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Title

 [DRAFT] Synopsis 29 - Builtin Functions [DRAFT]

Version

 Maintainer:    Rod Adams <rod@rodadams.net>
 Date:          12 Mar 2005
 Last Modified: 16 Mar 2005

This document attempts to document the list of builtin functions in Perl 6. It assumes familiarity with Perl 5 and prior synopses.

Notes

In Perl 6, all builtin functions belong to a named package. Not all functions are guaranteed to be imported into the global package ::*. In addition, the list of functions imported into ::* will be subject to change with each release of Perl. Authors wishing to "Future Proof" their code should either specifically import the functions they will be using, or always refer to the functions by their full name.

After 6.0.0 comes out, global aliases will not be removed lightly, and will never be removed at all without having gone through a deprecation cycle of at least a year. In any event, you can specify that you want the interface for a particular version of Perl, and that can be emulated by later versions of Perl to the extent that security updates allow.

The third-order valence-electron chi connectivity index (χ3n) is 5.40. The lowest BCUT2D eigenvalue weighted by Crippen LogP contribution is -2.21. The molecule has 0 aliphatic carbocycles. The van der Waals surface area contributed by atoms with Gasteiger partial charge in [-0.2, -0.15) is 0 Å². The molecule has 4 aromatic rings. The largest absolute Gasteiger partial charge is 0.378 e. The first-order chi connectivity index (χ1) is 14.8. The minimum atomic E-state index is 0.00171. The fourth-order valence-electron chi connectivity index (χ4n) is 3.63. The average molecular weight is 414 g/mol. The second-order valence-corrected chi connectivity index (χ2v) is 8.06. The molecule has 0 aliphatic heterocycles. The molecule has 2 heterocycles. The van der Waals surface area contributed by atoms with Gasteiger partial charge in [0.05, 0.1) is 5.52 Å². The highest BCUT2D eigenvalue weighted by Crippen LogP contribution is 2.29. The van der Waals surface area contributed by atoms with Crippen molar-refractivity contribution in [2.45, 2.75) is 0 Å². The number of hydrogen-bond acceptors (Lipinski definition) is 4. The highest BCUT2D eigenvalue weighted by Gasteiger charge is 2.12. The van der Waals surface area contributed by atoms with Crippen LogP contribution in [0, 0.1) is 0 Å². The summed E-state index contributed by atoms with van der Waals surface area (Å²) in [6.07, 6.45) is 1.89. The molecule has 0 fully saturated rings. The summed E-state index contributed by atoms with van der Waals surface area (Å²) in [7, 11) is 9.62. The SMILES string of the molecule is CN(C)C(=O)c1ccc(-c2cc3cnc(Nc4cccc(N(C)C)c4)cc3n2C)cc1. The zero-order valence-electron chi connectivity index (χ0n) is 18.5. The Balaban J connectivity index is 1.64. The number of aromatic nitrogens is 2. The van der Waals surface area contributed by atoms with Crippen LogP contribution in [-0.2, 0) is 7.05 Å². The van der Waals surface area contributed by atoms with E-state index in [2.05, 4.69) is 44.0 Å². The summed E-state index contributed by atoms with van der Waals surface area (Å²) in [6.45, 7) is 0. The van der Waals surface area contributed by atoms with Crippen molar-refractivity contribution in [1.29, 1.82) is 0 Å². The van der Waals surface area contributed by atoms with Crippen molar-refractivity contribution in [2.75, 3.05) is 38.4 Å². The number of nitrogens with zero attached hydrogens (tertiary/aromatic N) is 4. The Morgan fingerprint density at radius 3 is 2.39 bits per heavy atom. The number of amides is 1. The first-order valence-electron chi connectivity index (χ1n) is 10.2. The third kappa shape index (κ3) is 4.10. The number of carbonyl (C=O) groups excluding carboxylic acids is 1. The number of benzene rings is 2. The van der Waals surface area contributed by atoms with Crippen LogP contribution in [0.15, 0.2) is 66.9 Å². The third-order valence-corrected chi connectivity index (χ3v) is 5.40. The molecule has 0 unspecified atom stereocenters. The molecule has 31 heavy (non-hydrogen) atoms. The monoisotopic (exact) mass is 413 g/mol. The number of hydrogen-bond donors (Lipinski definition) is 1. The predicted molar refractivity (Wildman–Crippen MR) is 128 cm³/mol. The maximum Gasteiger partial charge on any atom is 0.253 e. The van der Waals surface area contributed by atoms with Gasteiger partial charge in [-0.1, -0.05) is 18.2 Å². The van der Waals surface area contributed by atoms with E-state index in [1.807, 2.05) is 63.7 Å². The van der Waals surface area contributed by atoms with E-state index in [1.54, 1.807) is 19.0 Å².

Where code is given here, it is intended to define semantics, not to dictate implementation.

Function Packages

Math::Basic

abs
 multi sub abs (: Num ?$x = $CALLER::_ ) returns Num

Absolute Value.

exp
 multi sub exp (: Num ?$exponent = $CALLER::_, Num +$base) returns Num

Performs similar to $base ** $exponent. $base defaults to the constant e.

log
 multi sub log (: Num ?$x = $CALLER::_, Num +$base) returns Num

Logarithm of base $base, default Natural. Calling with $x == 0 is an error.

log10
 &log10<> := &log<>.assuming:base(10);
rand
 multi sub rand (: Num ?$x = 1, Num +$seed) returns Num

Random Number between 0 and 1, or rand()*$x. Optionally seed the generator with $seed.